Dear Colleagues,

We all get annoyed on occasion. One would think that working in an engineering environment means that everyone is super rational, objective and left brain-oriented. However irritations are quite normal and people can get quite emotional – as you have no doubt experienced.

Dog Fights are Normal
Disagreements and fights are quite normal in an engineering workplace. People are often under stress to deliver to tight deadlines with limited budgets. Staff are often poorly trained or placed in the wrong job. There is an enormous amount of frustration (and disappointment) in completing a project. Not everyone is considered in decisions resulting in defects in the final project outcomes. And the work often comes in peaks and troughs with unpredictable demands made on people and equipment.

This often results in dog fights and enormous anger where people are specifically targeted with abuse. This is worsened by the use of the one-dimensional email where everyone is copied into an angry message with rapidly expanding ripples of discontent affecting the entire organisation (and often sucking in suppliers, partners and clients).

My experience with people (apart from the very rare axe murderer or serial killer) is that they are normally very reasonable and want to do the right thing. But we all suffer lapses of judgement, are decidedly not perfect and have to work objectively in a less than ideal environment.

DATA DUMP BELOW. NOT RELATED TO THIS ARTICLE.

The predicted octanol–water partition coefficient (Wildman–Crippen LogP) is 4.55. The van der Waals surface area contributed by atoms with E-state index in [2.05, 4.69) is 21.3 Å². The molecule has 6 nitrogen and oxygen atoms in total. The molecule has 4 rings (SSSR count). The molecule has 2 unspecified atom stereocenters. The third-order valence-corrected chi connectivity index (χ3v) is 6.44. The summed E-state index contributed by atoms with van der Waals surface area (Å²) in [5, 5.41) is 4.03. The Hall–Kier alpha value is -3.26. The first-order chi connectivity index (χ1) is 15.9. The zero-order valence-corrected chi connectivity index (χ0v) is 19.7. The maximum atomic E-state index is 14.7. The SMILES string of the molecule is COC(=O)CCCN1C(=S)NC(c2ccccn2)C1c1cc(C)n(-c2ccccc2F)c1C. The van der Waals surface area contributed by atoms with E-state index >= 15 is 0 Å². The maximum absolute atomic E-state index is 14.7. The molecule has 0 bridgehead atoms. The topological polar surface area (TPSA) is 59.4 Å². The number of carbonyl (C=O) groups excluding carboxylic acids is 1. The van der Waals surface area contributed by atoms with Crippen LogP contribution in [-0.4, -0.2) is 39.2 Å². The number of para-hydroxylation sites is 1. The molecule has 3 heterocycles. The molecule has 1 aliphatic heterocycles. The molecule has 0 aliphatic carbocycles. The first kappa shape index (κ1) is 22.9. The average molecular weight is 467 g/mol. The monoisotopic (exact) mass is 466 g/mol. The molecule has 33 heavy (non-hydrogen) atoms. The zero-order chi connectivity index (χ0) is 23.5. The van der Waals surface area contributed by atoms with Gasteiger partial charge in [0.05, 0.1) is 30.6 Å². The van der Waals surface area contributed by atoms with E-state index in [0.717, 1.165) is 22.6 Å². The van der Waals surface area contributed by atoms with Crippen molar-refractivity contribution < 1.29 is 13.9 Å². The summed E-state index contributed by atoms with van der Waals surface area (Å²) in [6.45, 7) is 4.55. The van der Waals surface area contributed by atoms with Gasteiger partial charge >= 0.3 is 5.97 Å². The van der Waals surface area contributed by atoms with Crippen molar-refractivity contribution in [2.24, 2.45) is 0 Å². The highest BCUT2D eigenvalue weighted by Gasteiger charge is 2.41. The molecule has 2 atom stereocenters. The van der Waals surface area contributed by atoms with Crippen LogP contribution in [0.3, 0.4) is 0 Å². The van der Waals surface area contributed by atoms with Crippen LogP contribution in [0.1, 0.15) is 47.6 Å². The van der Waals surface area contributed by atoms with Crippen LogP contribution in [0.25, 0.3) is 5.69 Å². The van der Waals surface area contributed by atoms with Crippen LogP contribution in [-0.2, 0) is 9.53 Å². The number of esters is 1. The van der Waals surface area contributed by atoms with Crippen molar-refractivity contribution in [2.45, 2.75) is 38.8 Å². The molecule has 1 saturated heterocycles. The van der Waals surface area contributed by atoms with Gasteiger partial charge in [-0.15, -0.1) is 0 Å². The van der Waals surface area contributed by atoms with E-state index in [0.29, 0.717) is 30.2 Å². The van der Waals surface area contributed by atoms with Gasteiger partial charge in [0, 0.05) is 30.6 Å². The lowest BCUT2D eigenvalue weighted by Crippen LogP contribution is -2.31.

What is a Problem?
Problems should always be isolated from people. It is easy to be judgemental and critical about other people. This is the stuff of life. But shouting and screaming about a particular issue generally doesn’t help the overall situation much. The situation is often made ferociously worse by use of  email.

The challenge is to focus on the particular problem; define it objectively; get acknowledgement from others it is a problem and then mutually work to resolve it in a logical unemotional way.

And avoid the mass email approach to venting your fury.

When someone is shouting and emotionally agitated it is best to either respond calmly or walk away until things have settled down.  

When a major problem occurs (such as an upset in your process plant); the best way of resolving it is to carefully consider all the issues, consult widely and then systematically plod to a solution. There is no point in criticizing someone during this process.

Afterwards, it is worth carefully considering what has happened and whether a specific individual has caused the problem. If so, are they are in the most appropriate job to prevent this happening again in the future? It is critical to face up to reality to fix the problem as you can be guaranteed it will come back to bite you again in the future if you don’t deal with the causes now. But it is vital that this is done in a calm and reasoned way.

As Confucius remarked over 2000 years ago: When anger rises, think of the consequences.

Yours in engineering learning,